Piracy isn’t mentioned in the Outer Space Treaty, but it is defined in UNCLOS as:
Any illegal acts of violence or detention, or any act of depredation, committed for private ends by the crew or the passengers of a private ship or a private aircraft, and directed:
(i) on the high seas, against another ship or aircraft, or against persons or property on board such ship or aircraft;
(ii) against a ship, aircraft, persons or property in a place outside the jurisdiction of any State (Article 101)
Article 102 goes on to note that private individuals who have seized a public vessel to engage in their acts of ‘violence, detention, or depredation’ should also be considered pirates. Assuming that seizing the Ares 4 lander is considered an act of depradation (which is highly contestable, especially given the countervailing norm of hospitality in Articles V and XII of the Outer Space Treaty that mitigates against absolutist interpretations of the right to property in emergency situations), then arguably Watney might be a space pirate.
It seems to me, though, that the only way to get around the Outer Space Treaty’s hospitality clauses is to treat the episode as occurring wholly within the United States’ sovereign domain (even if not on U.S. territory). But in that case one should turn not to UNCLOS’ definition of piracy but rather to the definition that prevails in United States law. Congress, in its Act of 3 March 1819, defines piracy as “robbery, or forcible depradation” (Ch. 77, at page 510). Force is a key component of this definition: ‘robbery’ is theft involving force or the threat of force, and ‘forcible depradation’ also requires the use of force. Since Watney, at worst, is intending to steal the Ares 4 lander without force, it seems clear that from the perspective of U.S. law Watney would not be a pirate. That’s bad news for Johnny Depp: as a ‘real’ pirate (i.e. a violent one) he can be made to suffer the consequences. But it’s also bad news for the pacifist ‘pirate’ Matt Damon, who really has no business calling himself Captain Blondbeard. Nice guys can’t be swashbucklers.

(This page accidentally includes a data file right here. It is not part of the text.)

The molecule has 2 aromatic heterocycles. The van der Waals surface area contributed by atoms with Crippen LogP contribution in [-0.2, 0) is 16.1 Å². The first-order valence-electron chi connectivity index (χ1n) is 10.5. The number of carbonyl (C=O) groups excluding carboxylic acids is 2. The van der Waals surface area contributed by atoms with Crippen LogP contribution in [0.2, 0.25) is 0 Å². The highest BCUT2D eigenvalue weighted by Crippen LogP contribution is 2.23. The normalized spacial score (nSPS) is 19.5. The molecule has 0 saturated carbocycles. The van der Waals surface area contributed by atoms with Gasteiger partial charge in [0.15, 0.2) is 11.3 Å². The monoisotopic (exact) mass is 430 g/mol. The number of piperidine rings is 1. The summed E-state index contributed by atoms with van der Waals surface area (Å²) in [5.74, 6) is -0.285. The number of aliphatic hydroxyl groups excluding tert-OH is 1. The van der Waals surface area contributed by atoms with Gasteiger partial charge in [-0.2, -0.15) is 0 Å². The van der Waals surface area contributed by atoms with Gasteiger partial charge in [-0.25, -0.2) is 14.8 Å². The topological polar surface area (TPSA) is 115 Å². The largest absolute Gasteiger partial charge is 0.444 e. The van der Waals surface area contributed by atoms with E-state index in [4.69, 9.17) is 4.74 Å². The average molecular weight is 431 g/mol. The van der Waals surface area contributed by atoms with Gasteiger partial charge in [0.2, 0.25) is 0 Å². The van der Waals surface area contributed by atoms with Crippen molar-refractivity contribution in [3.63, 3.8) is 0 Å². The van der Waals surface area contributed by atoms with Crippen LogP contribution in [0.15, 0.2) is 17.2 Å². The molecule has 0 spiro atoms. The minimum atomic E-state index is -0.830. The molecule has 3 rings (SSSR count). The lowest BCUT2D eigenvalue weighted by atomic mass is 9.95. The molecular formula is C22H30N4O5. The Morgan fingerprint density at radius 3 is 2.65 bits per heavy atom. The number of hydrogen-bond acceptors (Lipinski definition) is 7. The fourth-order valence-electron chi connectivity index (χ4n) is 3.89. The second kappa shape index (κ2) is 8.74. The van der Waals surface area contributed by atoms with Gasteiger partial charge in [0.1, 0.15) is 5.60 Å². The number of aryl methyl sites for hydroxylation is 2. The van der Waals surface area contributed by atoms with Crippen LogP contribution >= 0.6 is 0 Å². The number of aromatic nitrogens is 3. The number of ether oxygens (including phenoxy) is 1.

A fourth point, which is perhaps of less significance legally, is that the Outer Space Treaty’s designation of astronauts as ‘envoys of mankind’ (Article 5) would seem to be the precise opposite of the phrase ‘enemy of mankind’, which is the historic designation for the pirate in international law.
Finally, Matt Damon contradicts his entire line of reasoning when, at an earlier point in the film, he celebrates the reestablishment of communication with Earth by stating:
I’ve gotten e-mail from rock stars, athletes, actors and actresses, and even the President. One of them was from my alma mater, the University of Chicago. They say once you grow crops somewhere, you have officially “colonized” it. So technically, I colonized Mars.
Of course, this is precisely what the Outer Space Treaty (and UNCLOS) were written to prevent: the colonisation of extraterritorial spaces. If Mars truly is extraterritorial space — whether covered by UNCLOS, the Outer Space Treaty, or any other Act of International Law — then it can’t be colonised through settlement. Conversely, if Mars is not beyond the limits of potential state sovereignty, then one can’t be a ‘pirate’ since piracy requires an extraterritorial context. Sorry, Matt, but you can’t have it both ways.